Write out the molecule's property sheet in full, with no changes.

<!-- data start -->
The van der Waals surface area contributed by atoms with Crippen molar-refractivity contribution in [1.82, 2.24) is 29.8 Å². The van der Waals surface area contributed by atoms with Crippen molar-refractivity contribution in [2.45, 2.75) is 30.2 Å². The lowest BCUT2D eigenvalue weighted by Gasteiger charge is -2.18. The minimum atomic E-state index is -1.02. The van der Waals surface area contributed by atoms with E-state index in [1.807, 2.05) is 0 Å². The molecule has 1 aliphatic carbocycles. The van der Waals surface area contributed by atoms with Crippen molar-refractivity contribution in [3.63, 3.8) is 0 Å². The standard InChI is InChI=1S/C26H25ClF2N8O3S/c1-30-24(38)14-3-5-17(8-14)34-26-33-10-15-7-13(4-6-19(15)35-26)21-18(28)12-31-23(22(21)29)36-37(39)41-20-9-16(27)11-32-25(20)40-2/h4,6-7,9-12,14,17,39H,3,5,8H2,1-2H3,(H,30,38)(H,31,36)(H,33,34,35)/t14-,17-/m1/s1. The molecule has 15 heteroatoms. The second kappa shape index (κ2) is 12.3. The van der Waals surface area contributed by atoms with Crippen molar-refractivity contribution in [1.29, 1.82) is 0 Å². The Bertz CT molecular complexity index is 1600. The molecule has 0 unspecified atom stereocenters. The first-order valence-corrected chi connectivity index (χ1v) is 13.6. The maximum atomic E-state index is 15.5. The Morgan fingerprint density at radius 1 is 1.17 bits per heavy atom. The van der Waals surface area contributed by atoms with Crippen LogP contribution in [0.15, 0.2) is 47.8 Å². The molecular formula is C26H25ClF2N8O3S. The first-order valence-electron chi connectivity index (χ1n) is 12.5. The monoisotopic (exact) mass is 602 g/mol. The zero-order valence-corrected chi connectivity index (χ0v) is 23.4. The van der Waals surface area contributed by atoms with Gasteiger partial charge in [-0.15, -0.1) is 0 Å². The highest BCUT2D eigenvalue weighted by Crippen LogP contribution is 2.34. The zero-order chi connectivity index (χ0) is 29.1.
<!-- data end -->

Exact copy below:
The van der Waals surface area contributed by atoms with Crippen molar-refractivity contribution in [1.82, 2.24) is 29.8 Å². The van der Waals surface area contributed by atoms with Crippen molar-refractivity contribution in [2.45, 2.75) is 30.2 Å². The lowest BCUT2D eigenvalue weighted by Gasteiger charge is -2.18. The minimum atomic E-state index is -1.02. The van der Waals surface area contributed by atoms with E-state index in [1.807, 2.05) is 0 Å². The molecule has 1 aliphatic carbocycles. The van der Waals surface area contributed by atoms with Crippen molar-refractivity contribution in [3.63, 3.8) is 0 Å². The standard InChI is InChI=1S/C26H25ClF2N8O3S/c1-30-24(38)14-3-5-17(8-14)34-26-33-10-15-7-13(4-6-19(15)35-26)21-18(28)12-31-23(22(21)29)36-37(39)41-20-9-16(27)11-32-25(20)40-2/h4,6-7,9-12,14,17,39H,3,5,8H2,1-2H3,(H,30,38)(H,31,36)(H,33,34,35)/t14-,17-/m1/s1. The molecule has 15 heteroatoms. The second kappa shape index (κ2) is 12.3. The van der Waals surface area contributed by atoms with Crippen molar-refractivity contribution in [1.29, 1.82) is 0 Å². The Bertz CT molecular complexity index is 1600. The molecule has 0 unspecified atom stereocenters. The first-order valence-corrected chi connectivity index (χ1v) is 13.6. The maximum atomic E-state index is 15.5. The Morgan fingerprint density at radius 1 is 1.17 bits per heavy atom. The van der Waals surface area contributed by atoms with Crippen LogP contribution in [0.15, 0.2) is 47.8 Å². The molecular formula is C26H25ClF2N8O3S. The first-order valence-electron chi connectivity index (χ1n) is 12.5. The monoisotopic (exact) mass is 602 g/mol. The zero-order valence-corrected chi connectivity index (χ0v) is 23.4. The van der Waals surface area contributed by atoms with Gasteiger partial charge in [-0.15, -0.1) is 0 Å². The highest BCUT2D eigenvalue weighted by Crippen LogP contribution is 2.34. The zero-order chi connectivity index (χ0) is 29.1.